You and I have both read much, MUCH worse (remember the academic sentence generator from this old post?), but this sentence reads like a template. I left out identifying words, but you could fill in almost anything in those blanks and plunk it down in the literature review in your article.Many _______________ argue, then, that it is not so much the difference between ________ and _________ that is at fault in our _____________, as the way in which that difference has been used as a justification for __________________________.
ZzzzzZZZZzzzzzzZZZzz. How boring! I'm asleep already and there are another thirty pages to go. In case you are wondering, I'm reading the article to catch up on where the "field" is at before writing the paper for that stupid conference I'm supposed to present at next month. (Note: I have NOT reserved a hotel room or booked a flight yet. What does that tell you?)
Really, I am still engaged with the subject of my paper and have read a handful of sources that have kept my attention. Nonetheless, I cannot escape bad academic writing. It abounds. It makes me embarrassed for my discipline. True, we taught something resembling templates in the freshman comp classes at Grad U to help students understand the rhetorical moves writers and speakers make, but the goal, after they'd practiced using the templates, was to have them make those same rhetorical moves in their own ways, to speak in their own voices.
It may have gone out of fashion in academe, but I still believe you cannot separate content from form. We are what we eat. You are what you speak.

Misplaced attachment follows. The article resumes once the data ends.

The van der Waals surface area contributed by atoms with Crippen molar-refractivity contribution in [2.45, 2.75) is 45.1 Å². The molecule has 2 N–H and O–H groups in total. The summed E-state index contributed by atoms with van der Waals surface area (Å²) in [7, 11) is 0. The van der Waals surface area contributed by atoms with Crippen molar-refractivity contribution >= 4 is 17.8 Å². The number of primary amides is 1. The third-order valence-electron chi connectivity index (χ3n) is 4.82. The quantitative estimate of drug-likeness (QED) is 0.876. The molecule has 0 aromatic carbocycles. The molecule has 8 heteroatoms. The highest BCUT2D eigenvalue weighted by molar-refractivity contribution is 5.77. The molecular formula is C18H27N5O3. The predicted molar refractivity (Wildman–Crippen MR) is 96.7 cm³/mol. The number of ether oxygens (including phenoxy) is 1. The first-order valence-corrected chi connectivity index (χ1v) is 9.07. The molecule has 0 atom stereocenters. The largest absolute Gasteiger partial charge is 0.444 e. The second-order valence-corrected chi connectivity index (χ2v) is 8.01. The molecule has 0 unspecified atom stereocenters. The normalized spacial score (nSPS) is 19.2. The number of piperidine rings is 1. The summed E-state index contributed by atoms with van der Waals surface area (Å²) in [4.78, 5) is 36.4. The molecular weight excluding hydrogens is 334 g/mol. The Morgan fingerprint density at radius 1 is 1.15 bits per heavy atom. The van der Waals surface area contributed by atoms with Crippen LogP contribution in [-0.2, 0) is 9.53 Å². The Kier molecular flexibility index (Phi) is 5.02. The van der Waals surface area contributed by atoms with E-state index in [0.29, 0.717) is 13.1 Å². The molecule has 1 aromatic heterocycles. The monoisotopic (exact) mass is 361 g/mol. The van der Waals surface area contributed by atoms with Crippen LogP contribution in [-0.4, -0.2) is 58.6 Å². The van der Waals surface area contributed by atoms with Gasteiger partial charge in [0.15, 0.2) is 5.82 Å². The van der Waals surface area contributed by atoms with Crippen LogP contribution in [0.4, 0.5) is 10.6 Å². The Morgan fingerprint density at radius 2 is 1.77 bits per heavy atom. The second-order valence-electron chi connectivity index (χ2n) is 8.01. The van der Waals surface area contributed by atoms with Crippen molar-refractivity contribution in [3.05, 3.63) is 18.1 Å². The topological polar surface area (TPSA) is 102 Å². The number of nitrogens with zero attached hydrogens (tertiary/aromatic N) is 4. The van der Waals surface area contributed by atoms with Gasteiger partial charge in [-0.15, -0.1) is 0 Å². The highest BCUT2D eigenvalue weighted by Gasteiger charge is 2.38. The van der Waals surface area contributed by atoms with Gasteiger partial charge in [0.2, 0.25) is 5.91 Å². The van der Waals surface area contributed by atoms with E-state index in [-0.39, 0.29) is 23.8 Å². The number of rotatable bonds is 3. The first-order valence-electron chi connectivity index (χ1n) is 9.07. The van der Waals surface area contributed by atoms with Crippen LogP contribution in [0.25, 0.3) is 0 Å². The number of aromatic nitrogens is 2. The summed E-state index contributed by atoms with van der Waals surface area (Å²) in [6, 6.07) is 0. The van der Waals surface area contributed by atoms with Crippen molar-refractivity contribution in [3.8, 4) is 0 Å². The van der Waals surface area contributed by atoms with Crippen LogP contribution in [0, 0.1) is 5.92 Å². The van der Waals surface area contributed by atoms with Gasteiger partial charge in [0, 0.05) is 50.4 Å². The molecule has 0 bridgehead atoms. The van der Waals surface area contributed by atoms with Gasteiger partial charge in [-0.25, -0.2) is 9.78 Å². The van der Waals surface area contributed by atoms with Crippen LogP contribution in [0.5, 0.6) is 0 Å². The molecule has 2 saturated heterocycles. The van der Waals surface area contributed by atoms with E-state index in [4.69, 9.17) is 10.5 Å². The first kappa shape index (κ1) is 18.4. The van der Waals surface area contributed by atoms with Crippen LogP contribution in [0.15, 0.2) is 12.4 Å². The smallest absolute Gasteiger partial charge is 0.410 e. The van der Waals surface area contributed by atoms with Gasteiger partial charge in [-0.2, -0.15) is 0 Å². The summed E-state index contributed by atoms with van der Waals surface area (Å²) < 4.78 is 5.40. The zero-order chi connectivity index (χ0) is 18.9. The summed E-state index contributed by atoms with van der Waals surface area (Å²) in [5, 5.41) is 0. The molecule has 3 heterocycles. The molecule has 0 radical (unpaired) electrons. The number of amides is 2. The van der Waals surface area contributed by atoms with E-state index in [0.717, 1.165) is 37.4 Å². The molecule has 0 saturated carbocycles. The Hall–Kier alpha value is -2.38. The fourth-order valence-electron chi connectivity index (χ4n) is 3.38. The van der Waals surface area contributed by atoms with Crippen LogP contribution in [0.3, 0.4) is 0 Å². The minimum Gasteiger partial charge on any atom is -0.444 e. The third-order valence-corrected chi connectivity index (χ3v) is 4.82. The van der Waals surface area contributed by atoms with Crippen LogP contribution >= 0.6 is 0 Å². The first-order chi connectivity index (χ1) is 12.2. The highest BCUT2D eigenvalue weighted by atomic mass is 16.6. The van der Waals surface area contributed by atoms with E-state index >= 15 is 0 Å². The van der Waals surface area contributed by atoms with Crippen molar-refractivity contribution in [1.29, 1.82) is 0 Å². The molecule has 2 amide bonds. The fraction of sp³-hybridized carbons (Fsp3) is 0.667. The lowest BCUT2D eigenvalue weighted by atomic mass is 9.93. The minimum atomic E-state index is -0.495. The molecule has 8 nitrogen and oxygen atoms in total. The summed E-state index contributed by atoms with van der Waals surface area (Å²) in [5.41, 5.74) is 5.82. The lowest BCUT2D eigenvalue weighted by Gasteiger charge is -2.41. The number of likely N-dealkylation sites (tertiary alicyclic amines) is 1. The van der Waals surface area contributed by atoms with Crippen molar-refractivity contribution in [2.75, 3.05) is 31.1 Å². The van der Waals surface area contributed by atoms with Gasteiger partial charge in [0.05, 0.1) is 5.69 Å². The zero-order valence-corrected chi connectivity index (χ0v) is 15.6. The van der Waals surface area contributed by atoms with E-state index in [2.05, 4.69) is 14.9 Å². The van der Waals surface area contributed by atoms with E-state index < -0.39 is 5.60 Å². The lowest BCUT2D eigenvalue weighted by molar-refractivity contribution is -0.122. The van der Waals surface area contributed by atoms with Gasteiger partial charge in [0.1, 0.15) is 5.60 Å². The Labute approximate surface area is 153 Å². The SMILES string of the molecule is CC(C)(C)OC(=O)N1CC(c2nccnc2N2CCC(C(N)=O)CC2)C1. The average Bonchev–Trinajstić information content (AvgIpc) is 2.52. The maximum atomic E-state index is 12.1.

I hope those of us who've had the clarity of mind to leave academe will also leave our bad habits behind. Outside academe, if you can write about complex things in clear and concise language, without reductively treating your subject yet without wasting words, you can call yourself a writer, people will respect you, and they will read what you write. Inside academe, unfortunately, everybody is a "writer," whether anyone reads what you write or not, and if you can obscure simplicity in arcane and turgid language, muddling your subject and bloating your sentences, then you can call yourself not only a writer but a scholar, too!
Haha. Ahem. Hmmmmph.
I love words. Have I mentioned that before? Not everyone in academe does, especially literature people. Some of them hate words. Don't ask me what they're doing in academe. In some cases, it's their only opportunity to posture at being hipster intellectuals, carrying around heavy books, wearing black, drinking too much, chain smoking, looking down on everything and everyone. Or, at the opposite end, you have the frumpy dumpies. The ones who forget their glasses in the freezer and wear mismatched socks. They NEED something obscure to hide behind. Or be buried under.
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But I love nekkid words, my peoplz, sexxxy and unruly words!!! I love words that misbehave with grace, words that tumble like Olympic gymnasts, flip and twirl and cartwheel and balance perfectly, even upside down.
I love free and easy words dancing beneath my fingers, appearing on my screen and yours all at once!
(That's where you're supposed to say "Awwwwwwwww, we love you, too, recent Ph.D.!")
Happy Valentine's Day, friends! Here's some luuuuuv art from the streets of Crapitol City: